"In space, no one can hear you scream." This famous tagline from the sci-fi thriller Alien couldn't be more accurate, especially given NASA's latest news release. NASA's Cassini spacecraft just sent in the first-ever audio of Saturn's rings. If you've ever wanted to hear the silence of space, this is it.
The sound files came after Cassini's second dive through Saturn's rings. However, the spacecraft recorded the audio files during its first dive on April 26. Not only does this mark the first time we've heard what Saturn sounds like, it's also the first time a spacecraft safely ventured between Saturn and its rings.
[Image Source: NASA/JPL-Caltech]
Cassini passed through Saturn's rings and used a Radio and Plasma Wave Science instrument to detect particles. RPWS systems detect radio and plasma waves which then get converted into sound bites. It's not the silence we would hear should we find ourselves jettisoned off into outer space.
Listening to the clips doesn't sound completely silent, especially when the static is so prevalent. However, NASA researchers expected to hear hundreds of tiny pings from particulates. The fact that they heard nothing but static indicates the gap between Saturn and its rings is emptier than they thought.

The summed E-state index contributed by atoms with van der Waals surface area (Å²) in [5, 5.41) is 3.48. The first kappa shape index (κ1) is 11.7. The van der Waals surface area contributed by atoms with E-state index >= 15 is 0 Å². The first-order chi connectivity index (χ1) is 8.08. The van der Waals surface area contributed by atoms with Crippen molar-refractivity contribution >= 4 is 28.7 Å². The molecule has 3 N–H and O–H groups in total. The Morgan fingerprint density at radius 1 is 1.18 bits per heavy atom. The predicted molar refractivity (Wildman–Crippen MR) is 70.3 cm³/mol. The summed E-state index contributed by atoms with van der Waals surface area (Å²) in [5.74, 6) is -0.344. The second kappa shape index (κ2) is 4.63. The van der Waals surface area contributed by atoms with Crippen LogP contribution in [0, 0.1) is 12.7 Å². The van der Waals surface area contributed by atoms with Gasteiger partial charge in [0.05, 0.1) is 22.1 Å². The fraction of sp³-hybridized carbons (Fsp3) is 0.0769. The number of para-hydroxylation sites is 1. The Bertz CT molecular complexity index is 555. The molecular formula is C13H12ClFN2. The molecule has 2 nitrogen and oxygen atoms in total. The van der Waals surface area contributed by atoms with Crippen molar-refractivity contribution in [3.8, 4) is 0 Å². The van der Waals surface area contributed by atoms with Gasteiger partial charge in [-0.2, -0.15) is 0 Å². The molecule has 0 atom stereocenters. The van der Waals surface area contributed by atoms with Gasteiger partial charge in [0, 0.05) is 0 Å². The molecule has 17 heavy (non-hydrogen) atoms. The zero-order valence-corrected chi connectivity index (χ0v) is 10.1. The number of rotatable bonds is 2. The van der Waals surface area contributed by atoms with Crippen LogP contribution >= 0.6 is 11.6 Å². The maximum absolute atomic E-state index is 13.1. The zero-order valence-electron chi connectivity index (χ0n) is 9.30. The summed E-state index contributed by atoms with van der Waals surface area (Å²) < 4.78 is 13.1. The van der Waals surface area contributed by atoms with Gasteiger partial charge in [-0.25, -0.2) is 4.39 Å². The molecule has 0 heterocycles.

None of the particles Cassini encountered were bigger than smoke particles, NASA reported.
"The region between the rings and Saturn is 'the big empty,' apparently," said Cassini Project Manager Earl Maize of NASA's Jet Propulsion Laboratory in Pasadena, California. "Cassini will stay the course, while the scientists work on the mystery of why the dust level is much lower than expected."
"It was a bit disorienting -- we weren't hearing what we expected to hear," said William Kurth, RPWS team lead at the University of Iowa, Iowa City.
"I've listened to our data from the first dive several times and I can probably count on my hands the number of dust particle impacts I hear."
This definitely won't be the last bit of incredible information we get from Cassini. The spacecraft has 20 more dives left before it burns up in Saturn's atmosphere. Cassini's final descent and the grand finale is scheduled for this September.
Cassini's run in with silence is the first odd audio bite ever gathered. In 2016, NASA documented the sounds of Jupiter. The Juno spacecraft captured the planet's "roar" through electric field measurements. Juno's Waves instrument captured the bow shock of Jupiter's huge magnetic field. NASA likened the event to capturing a sonic boom in outer space.
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